The last figure seen as critical by many is mortality. The standard (correct) way to calculate mortality is as a % of pigs moved into a system. For example, a Nursery that has 1000 pigs moved in per week with 22 pigs dying per week has a mortality of 2.2%. Some companies use the number died Vs inventory to measure mortality. An 8-week nursery with 1000 pigs per week has an inventory of 8000 pigs. 22 dead pigs vs inventory is a mortality of 0.275% (same farm very different figures based upon how it is calculated).
Even the way mortality is costed can confuse. A piglet that dies in farrowing has actually cost nothing. There are no direct costs, other than maybe a direct cost of disposal. Yes of course if it had lived it could have been sold. This is an opportunity, but not a cost!
If pigs born alive or weaned per sow per year was the most economic factor in pig production, then the Danes would have the lowest cost of production by far. The reality.It is not. There are multiple factors which affect profitability, sow productivity being only one of them.
Figure 1 - Cost of production compared (€/kg hot carcass weight), split into cost categories in selected EU and non-EU countries.
I visit farm after farm in Russia where the decision on which genetics to buy is based upon a single factor. The 2 most common are born alive per sow per litter or lack of backfat in the slaughter pig. The other common one is price of gilt or boar. Selecting genetics on single performance traits does not give best decision. It’s the most profitable pig that counts.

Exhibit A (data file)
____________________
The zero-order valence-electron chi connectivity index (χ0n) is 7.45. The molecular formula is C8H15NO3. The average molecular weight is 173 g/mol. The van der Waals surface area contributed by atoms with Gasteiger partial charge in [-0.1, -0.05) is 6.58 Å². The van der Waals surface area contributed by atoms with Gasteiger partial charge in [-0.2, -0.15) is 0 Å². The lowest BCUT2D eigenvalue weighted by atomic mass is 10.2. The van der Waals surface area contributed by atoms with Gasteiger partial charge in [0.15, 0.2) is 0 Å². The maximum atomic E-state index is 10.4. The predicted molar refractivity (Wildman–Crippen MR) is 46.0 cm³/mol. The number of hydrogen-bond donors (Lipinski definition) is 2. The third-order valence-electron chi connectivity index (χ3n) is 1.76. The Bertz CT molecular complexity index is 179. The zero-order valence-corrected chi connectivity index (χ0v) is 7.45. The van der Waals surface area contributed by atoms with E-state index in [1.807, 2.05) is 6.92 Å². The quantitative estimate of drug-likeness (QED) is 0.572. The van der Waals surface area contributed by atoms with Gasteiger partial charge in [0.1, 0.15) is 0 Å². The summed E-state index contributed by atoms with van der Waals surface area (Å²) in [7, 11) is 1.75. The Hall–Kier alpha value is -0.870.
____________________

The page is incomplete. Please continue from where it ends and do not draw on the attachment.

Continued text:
I understand ‘farmer mentality’ and of more pigs should mean more profit. But, Russian companies have teams of economists and accountants. The purpose of these people is to enable better decisions to be made, to make the business more profitable. These trained and qualified people should be able to do the relatively simple calculations required to allow for good decisions. If they can’t then they to also are only a cost to the business!!!!
Russia wants to export!
Pigmeat is a globally traded commodity. The producer with the lowest cost of production (for a product people want to buy) always has the advantage.
Cost of production (all cost including financial) for major exporting countries.
This is cost of producing a live kg. It excludes the cost of slaughter, processing and then transporting to market. Central Brazil (Brazil (MT) has a disadvantage here!
To become a net exporter Russia needs to become cost competitive as well as focusing on producing a product that export markets want (how much you can sell your export kg for)!
The export market is Asia. This means darker meat with more intramuscular fat (Duroc sired).
Being cost competitive the focus is:
1, Maximising output as it minimises fixed costs. Total kg sold from the farm, kg / m2 / year or pigs weaned per farrowing crate per year for a sow farm!
2, The cost of production of those kg!
This means looking at ‘whole business decisions’, being able to do good calculations that take into account all production factors. Taking decisions on single traits, like born alive, have no place in a modern effective pig industry.